But what does the ‘M’ in Big M actually stand for? Some have suggested ‘milk’, but it is popularly considered to be a reference to the drink’s place of origin: Melton or Mordialloc. There is ongoing debate between the people of Melton and those in Mordialloc, each wanting to claim the famous drink as their own. While no definitive history of the popular milk drink exists, the manufacturers of Big M recently confirmed that: ‘the M in Big M stands for Melton’.[10]

ABOVE IMAGE: The iconic Big M brand of flavoured milk. But does the ‘M’ (really) stand for Melton?

In 1983, construction of an 8.8-kilometre road bypass commenced, the final bill coming in close to $45 million.[11] With the bypass complete and the clear focus on Melton’s residential, commercial, and industrial growth, some of the shire’s long-time rural residents faced a reckoning. The high price of land and property rates meant that many farmers were forced to choose between subdividing and selling their properties, or moving further away from Melton to continue farming.[12]

Welcome to Melton: Rosemarie, Reg and Yvonne Edwards arrive in 1982. With residential, industrial and commercial development thriving, by the 1980s Melton’s population boom was well underway. Library Collection, Melton City Council.

Many Melton women have lived – and continue to live – extraordinary lives.

Read Antoinette Braybrook’s story

Antoinette Braybrook is a Kuku Yalanji woman, with connection through her mother and grandfather. As a young Aboriginal girl growing up in Melton in the 1970s, Antoinette experienced racist abuse and surveillance by local police. In her mid-30s, Antoinette completed a law degree and in 2002 she became CEO of Djirra (formerly the Aboriginal Family Violence Prevention and Legal Service). Djirra provides crucial family violence support and cultural connection to thousands of Aboriginal women each year. Today Antoinette is recognised nationwide as a strong advocate for Aboriginal and Torres Strait Islander women’s rights.[13]

ABOVE IMAGE: Antoinette Braybrook portrait. Photograph courtesy Antoinette Braybrook.

As the 1990s began, the Shire of Melton was almost unrecognisable from the small agricultural township of one hundred years earlier. New houses were constructed at a significant rate. With close to 1,600 new residents settling in the area annually, by 1993 the population of the Shire of Melton was estimated at 38,500 people.[14] And as the new millennia approached, this growth was set to skyrocket.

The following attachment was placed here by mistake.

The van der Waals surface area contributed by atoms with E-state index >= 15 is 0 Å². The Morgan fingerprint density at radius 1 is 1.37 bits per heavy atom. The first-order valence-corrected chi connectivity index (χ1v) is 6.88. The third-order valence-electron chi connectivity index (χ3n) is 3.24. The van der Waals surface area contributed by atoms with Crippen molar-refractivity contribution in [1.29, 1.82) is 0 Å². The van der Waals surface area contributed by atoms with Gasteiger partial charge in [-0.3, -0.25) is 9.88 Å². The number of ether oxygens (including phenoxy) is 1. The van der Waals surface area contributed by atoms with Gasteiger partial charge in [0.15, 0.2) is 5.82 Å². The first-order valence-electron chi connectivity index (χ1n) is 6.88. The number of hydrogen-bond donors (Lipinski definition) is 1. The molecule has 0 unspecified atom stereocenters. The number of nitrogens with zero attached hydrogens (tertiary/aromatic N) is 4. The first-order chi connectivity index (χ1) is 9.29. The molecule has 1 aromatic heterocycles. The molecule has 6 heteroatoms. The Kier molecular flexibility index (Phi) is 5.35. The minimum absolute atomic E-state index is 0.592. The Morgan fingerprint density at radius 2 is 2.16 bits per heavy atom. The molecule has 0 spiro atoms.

[1] The Footscray Advertiser, 22 September 1965, p. 25.

[2] Communication with Irene Richards, 16 August 2017; ‘Councillors’, City of Melton,, accessed 3 December 2021.

[3] ‘Melton the good move’, Melton Promotion and Development Group, p. 4, Melton history – general file, Melton & District Historical Society; ‘Council and Wellbeing Plan 2021-2025’, Melton City Council, p. 17.

[4] The Express, 22 November 1973, page unknown, Melton Library Local History Collection.

[5] David Moloney, David Rowe, Pamela Jellie, Sear-Jane Peters, ‘Shire of Melton Heritage Study Stage Two – Volume 2 – The Environmental Thematic History’, Shire of Melton, Melton, 2007, p. 184.

[6] Minister for Planning, ‘Statement: Development of Sunbury and Melton’, 23 December 1974 in Melton-Sunbury Interim Co-ordinating Committee, Melton Short and Medium Term Action Plans: Recommended Government Actions, 1977, Appendix A, pp. 29-31, Royal Historical Society of Victoria.

[7] Melton Council News, April 1985; Andrew May, ‘Brookfield’, Encyclopedia of Melbourne,, accessed 3 December 2021.

[8] The Canberra Times, 27 September 1978, p. 13.

[9] 1978 Launch of Big M,, accessed 6 December 2021.

[10] Email communication with Lion Dairy & Drinks, 16 December 2017.

[11] Brochure about Western Freeway 8 Melton Bypass, 1987, p. 3, Melton Library Local History Collection.

[12] Moloney et al., ‘Shire of Melton Heritage Study Stage Two – Volume 2’, p. 187.

[13] ‘Growing up in Melton’, written reflection of Antoinette Braybrook, 27 October 2017; ‘We are Djirra’, Djirra,, accessed 3 December 2021.

[14] Annual Report 1992-1993, Melton Shire Council, p. 20.